Without allowing myself to be biased towards either side in this very unpleasant state of things, I trust that an end may be speedily put to such unseemly differences between Public Functionaries, and especially that the Officers under my Command, may be relieved in future from unnecessary delays and evasions on the part of those whose particular duty it is to give them every proper facilities and encouragement in their zealous exertions against the Slave Trade.

I have the honour &c., E.D. King, Rear Admiral, and Commander in Chief.

Enclosure to the above letter of 4 Sep 1841, from what would now probably be described as the British Embassy.

British Legation,
Rio Janeiro,

10 Jul 1841

To Rear Admiral and Commander-in-Chief.

I beg to forward to you the inclosed extract from an official communication to me from Her Majesty's Commissioners for the purpose of transmission to Captain Smith, whenever that officer returns into the Port, with a request than an opportunity may be afforded him to finish such observations as the tenor of the Commissioners remarks may seem to him to call for. The interference on my part, to which allusion is made by the British Commissioners was accepting securities offered by the Swiss Consul for the appearance when ever called for, of the two Swiss Passengers detained on board the Castro.

I have the honour &c. W.G. Ousley.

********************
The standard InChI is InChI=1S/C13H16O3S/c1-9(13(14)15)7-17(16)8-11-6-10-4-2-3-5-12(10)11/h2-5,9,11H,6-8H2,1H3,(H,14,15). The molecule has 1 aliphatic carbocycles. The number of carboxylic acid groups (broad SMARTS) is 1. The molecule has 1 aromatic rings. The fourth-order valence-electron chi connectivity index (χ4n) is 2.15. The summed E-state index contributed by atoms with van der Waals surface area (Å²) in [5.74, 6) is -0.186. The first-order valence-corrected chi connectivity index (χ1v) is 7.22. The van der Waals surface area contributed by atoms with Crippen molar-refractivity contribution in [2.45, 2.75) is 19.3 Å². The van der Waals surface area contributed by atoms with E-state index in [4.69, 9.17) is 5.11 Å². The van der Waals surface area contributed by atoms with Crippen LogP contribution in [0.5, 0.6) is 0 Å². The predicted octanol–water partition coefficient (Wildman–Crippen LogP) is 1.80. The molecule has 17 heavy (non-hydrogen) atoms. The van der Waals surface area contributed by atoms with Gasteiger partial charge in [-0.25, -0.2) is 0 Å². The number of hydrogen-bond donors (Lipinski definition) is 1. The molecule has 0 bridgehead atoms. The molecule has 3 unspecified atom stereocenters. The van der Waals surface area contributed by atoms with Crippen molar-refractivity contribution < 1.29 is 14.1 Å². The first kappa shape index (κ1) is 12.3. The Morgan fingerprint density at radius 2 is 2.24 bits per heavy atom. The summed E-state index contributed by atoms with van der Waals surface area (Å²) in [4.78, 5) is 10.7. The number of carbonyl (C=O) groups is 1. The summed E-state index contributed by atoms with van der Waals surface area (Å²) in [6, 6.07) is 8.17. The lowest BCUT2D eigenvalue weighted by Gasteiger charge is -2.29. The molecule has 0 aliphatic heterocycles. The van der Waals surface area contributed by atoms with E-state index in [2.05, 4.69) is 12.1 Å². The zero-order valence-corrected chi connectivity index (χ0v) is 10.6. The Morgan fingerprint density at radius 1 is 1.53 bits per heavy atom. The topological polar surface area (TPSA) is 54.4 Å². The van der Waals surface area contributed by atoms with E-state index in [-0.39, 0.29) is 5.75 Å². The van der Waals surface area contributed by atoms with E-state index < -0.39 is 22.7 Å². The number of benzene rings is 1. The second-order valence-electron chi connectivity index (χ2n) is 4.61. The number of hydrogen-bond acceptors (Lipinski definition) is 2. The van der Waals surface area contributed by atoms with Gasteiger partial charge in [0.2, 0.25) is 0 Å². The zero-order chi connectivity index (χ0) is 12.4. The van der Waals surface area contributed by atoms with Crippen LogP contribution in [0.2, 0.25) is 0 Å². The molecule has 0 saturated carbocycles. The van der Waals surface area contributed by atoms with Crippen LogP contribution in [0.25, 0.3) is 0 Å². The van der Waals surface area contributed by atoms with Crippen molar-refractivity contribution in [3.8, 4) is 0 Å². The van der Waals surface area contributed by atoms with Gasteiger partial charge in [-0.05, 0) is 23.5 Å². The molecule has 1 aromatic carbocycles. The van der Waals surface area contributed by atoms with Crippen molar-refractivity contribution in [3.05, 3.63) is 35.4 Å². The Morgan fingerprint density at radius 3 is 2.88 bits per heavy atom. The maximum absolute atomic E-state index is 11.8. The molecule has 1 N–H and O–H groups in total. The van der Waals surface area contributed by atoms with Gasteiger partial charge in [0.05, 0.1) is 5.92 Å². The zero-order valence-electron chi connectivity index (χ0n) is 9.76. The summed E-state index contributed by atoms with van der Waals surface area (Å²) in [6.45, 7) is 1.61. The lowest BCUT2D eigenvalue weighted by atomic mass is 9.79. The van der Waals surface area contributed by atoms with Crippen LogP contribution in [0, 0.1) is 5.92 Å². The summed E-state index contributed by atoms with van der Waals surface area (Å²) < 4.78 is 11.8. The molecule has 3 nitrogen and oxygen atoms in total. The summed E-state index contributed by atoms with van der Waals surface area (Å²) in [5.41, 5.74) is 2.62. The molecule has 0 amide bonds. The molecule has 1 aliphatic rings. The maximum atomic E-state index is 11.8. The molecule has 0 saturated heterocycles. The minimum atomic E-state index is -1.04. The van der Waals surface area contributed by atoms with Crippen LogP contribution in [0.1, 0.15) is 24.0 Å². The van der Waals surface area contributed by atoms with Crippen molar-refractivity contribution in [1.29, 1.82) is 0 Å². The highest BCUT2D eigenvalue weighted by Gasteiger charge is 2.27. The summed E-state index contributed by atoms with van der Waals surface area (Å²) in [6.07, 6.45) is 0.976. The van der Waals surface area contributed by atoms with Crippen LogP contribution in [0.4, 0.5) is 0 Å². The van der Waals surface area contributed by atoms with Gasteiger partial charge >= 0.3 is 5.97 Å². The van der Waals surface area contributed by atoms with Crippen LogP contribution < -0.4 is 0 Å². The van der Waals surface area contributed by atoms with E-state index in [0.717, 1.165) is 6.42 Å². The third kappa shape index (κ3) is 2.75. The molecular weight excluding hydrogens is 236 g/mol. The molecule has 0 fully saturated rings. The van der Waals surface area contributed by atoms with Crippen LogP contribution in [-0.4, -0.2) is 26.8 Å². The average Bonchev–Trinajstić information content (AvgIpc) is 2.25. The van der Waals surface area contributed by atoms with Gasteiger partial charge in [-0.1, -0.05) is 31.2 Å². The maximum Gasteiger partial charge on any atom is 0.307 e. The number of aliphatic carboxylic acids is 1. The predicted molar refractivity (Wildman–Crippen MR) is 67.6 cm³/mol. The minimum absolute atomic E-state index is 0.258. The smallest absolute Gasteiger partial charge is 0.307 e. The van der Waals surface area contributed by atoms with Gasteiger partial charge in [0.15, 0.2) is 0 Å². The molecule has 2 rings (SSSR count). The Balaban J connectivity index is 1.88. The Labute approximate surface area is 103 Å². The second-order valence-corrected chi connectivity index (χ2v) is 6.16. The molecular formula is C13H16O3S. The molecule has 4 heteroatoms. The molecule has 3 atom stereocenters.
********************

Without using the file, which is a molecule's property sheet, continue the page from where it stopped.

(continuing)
Enclosure to the above letter of 4 Sep 1841, described as an extract from an official letter addressed by H.M. Commissioners to the British Legation dated 22 Jun 1841.

....."We cannot too forcibly be express our concurrence in your observation respecting the expediency of avoiding the infliction of hardship or inconvenience to persons not implicated in slave trade transactions, a sentiment strongly impressed upon us by the sight of the aged in one instance, and in both innocuous individuals referred to in your letters and we cannot but deeply regret as well for the good of Her Majesty's Service in this particular branch of it, as for the general respect which it ought to inspire, that any British Officer, much less one of his experience and standing of the present captain should have been so led away by what we must consider as an excess of zeal untempered by judgment as to hazard a captain, the chief, if not only grounds to give a colouring to which were afforded by those very individuals in whose behalf you yourself in the very beginning did not hesitate to act"......